In load tests we simulate the workload that an application will have in production, counting the concurrent users accessing the application, the tests cases that will be executed, and the frequency of executions by users, among other things.

The concept of workload or load scenario is defined as a mix of the system’s expected load at a given time (during daily operations, at peak hours, on the system’s day of most use, and so on).

When we prepare a performance test, we design a workload or load scenario using simplifications in order to improve the cost/benefit ratio. This is to say that, if we were to achieve an identical simulation to what the system will receive in production, we would end up with such an expensive test that it would not be worth it. The benefits may not be worth the costs and the results may even be obtained after it’s too late!

Our co-founder, Federico Toledosubmitted his research to the 2014 Modelsward, as part of his Ph.D. project, where one of the main contributions is the extension of the standard UML profile for testing, defined by OMG, and called UML-Testing Profile. The proposal adds useful concepts to the definition of performance tests, which include the possibility of modeling workloads.

To view an example of a load scenario defined directly in a load simulation tool (which is in fact what we want to model in a UML diagram), take a look at the image below. It shows the OpenSTA console, and an example test defined with three tests cases (TC1_AddProduct, TC2_AddClient, and TC3_AddInvoice). These are executed concurrently, one with 200 concurrent users, another one with 100, and the other with 15. The execution of all these tests cases as a whole, and concurrently, simulates the reality of the system supposed.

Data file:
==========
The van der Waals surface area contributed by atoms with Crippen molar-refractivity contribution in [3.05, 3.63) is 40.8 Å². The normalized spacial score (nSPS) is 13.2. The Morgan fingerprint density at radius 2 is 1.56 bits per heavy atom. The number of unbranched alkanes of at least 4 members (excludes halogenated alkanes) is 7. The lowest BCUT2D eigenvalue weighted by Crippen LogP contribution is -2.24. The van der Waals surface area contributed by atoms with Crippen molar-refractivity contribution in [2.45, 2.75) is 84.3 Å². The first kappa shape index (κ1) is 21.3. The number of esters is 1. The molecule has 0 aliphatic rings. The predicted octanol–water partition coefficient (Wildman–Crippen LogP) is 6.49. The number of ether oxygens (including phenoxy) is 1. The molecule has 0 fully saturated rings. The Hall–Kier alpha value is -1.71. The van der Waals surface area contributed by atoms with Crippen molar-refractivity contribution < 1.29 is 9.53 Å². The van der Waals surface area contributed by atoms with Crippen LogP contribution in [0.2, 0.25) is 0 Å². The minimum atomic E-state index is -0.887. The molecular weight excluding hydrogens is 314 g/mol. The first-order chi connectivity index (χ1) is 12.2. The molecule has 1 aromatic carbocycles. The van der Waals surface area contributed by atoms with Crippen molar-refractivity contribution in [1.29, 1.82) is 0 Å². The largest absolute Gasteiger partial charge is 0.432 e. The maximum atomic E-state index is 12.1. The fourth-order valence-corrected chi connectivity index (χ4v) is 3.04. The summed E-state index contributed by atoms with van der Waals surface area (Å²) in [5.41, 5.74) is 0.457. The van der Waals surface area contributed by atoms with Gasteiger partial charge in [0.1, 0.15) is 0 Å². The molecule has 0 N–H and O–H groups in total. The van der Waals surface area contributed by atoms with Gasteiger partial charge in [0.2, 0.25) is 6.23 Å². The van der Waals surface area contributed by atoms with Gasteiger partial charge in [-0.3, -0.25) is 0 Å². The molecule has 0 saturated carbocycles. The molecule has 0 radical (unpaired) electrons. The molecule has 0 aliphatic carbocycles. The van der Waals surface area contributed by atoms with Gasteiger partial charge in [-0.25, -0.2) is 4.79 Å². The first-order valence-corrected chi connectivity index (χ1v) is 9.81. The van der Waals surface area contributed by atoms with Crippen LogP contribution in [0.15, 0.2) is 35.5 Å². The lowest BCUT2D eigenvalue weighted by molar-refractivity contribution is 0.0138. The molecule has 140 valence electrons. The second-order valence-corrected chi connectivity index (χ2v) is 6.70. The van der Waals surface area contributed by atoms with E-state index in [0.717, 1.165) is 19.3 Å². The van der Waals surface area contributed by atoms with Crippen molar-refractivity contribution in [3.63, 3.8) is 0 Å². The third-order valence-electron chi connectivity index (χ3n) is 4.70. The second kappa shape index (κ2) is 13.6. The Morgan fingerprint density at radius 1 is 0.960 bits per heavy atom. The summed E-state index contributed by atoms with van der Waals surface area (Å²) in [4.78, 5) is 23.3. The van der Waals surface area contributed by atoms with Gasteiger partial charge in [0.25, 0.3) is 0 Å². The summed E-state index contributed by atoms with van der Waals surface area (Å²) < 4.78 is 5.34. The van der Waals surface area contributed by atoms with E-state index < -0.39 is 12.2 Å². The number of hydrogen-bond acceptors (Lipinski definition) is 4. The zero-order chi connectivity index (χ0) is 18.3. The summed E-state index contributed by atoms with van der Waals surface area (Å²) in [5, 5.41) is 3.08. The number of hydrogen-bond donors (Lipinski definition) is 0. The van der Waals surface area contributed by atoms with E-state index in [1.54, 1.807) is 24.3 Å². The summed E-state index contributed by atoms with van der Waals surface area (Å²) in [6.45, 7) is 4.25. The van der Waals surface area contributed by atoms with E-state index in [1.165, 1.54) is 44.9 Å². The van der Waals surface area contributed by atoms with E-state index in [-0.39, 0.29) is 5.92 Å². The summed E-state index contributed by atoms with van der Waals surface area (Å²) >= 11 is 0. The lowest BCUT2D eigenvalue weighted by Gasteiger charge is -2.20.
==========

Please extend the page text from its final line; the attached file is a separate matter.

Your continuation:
When Federico concluded his presentation from the academic perspective, someone asked him why he did not consider stochastic processes, and modeling system’s users as a href=””>Poisson process.

I find it interesting to find out why it is typical that simulation tools are not meant for this:

  • We want tests that can be repeated. There will never be two executions that are exactly the same. However, we must try to reproduce identical situations. For instance, if we execute this test, we will find an opportunity for improvement. Following that change, we will want to verify if it was actually an improvement, how much the performance has improved, and so on. We should try to execute the same test again. When we execute a test with a variable factor (based on probability) we will lose that possibility.
  • We want to improve the cost/benefit ratio by simplifying reality, without losing any realism, and with costs that are not exceedingly high. How much more would it cost us to define the mathematical model and make sure it is valid?
  • We want clients to be capable of defining and understanding tests. It is hard for someone knowledgeable in the business and about the application to make estimates on the number of invoices to be issued in an hour or more, and it is even harder when we start considering mathematical concepts, in which case we would be adding complexity when it comes to defining and designing a test.

So, after giving it a lot of thought, we are still convinced that this approach for workload testing is the best concerning cost and benefit analysis.

What is your view on this subject? We would like to hear about your experiences as you apply this approach to your own workload testing practice.

Leave your comments below!


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